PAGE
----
Here’s all the Scoop on Green Tea
Anyone who knows anything about herbal tea knows that green tea offers an abundance of benefits for your body and your mind. However, this notion seems to be taking its sweet time in sinking into those of the general medical world.
We’ve seen various studies over the years that have associated the consumption of green tea with the prevention of cancers by hindering the growth of the actual cancer cells and even possibly, getting rid of cancer all together. Green tea has also been factored into helping to combat heart disease, as well as lowering levels of cholesterol and reducing the risk of diabetes. Green tea has been linked with advantages for weight loss and preventing dementia.
What the medical world like to rival with these findings is that the majority of the studies were conducted on humans who reside in Asian countries and who regularly consume fish and soy protein. It is apparent to these medical misbelievers that the fish and soy could be what is the primary cause for the health benefits labelled as ‘green tea benefits’ instead of the green tea itself.
One such study that was carried out in Japan concluded that green tea taken pre-and post-surgery lowered the risk of the recurrence of cancer. This study examined almost 500 records of women who were diagnosed with stage one or stage two breast cancer.  There have been other studies in Asia that concluded green tea consumption reduced the risk of cancers including pancreatic, colorectal, stomach, oesophageal and prostate cancers, and another lot of studies that showed drinking two cups of green tea a day could lower the risk of lung cancer by up to 18 percent.
The antioxidants, and more favourably catechins that are present in green tea are part of the reason why green tea gets its healthy reputation. Catechins fight off free radicals that can play havoc with your body over time; right up from increased signs of aging to the onset of cancer and the actual harming of our precious DNA. Green tea contains more catechins than the darker teas as the green tea leaves are steamed instead of being fermented. This means that there is less processing done and a greater number of antioxidants remain in the green tea product.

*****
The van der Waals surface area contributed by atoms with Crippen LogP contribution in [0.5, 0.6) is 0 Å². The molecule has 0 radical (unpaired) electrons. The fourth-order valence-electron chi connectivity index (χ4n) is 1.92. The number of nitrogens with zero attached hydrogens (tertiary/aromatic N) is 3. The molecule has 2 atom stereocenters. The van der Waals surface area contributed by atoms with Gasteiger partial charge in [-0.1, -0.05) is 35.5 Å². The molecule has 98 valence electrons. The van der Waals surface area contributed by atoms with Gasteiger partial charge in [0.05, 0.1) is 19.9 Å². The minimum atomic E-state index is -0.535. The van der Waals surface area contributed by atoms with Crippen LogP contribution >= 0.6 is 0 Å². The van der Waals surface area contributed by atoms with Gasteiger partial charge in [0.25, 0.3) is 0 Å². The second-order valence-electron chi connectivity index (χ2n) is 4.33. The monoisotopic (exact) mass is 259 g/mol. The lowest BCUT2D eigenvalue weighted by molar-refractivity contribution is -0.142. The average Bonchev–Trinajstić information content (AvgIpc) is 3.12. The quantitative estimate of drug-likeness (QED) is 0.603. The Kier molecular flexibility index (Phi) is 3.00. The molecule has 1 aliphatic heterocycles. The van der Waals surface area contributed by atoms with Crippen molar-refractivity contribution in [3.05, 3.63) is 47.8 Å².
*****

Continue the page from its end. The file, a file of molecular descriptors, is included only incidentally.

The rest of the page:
There seems to be an increased debate on our hands whether the actual health benefits of drinking green tea outweigh any side effects, particularly when consumed in excess. There have been some studies undertaken that link green tea consumption with liver damage. These links, however, have been rare and the National Institutes of Health have said that the evidence found in these studies is non-conclusive. Experts have, however recommended that green tea extract supplements be taken only with food and recommend that they are not consumed by anyone with liver disorders.
Green tea offers a plethora of potential health benefits and you would need to go to extreme measures to be consuming too much of it. With the number of independent studies done and the positive outcomes of those studies in respect to green tea benefits, it would be fair to assume that green tea is still good for you. Like with anything in life, however, moderation is the key.
If you wanted to try some green tea for yourself, Bondi Beach Tea Co. offers one of nature’s finest in the form of matcha green tea. Or for something a little less full-flavoured, try our new green tea blend - Australian spring harvest premium sencha green tea. Both are available to view in our online shop, along with our other premium blends of natural herbal teas. Give them a try for yourself.
- Nakachi, K.; Suemasu, K.; Suga, K.; et al: Influence of Drinking Green Tea on Breast Cancer Malignancy Among Japanese Patients. March 1998. National Center for Biotechnology Information. 16 October 2011.
- Ji, B.T.; Chow, W.H.; Hsing, A.W.; et al: Green Tea Consumption and the Risk of Pancreatic and Colorectal Cancers. 27 January 1997. National Center for Biotechnology Information. 16 October 2011.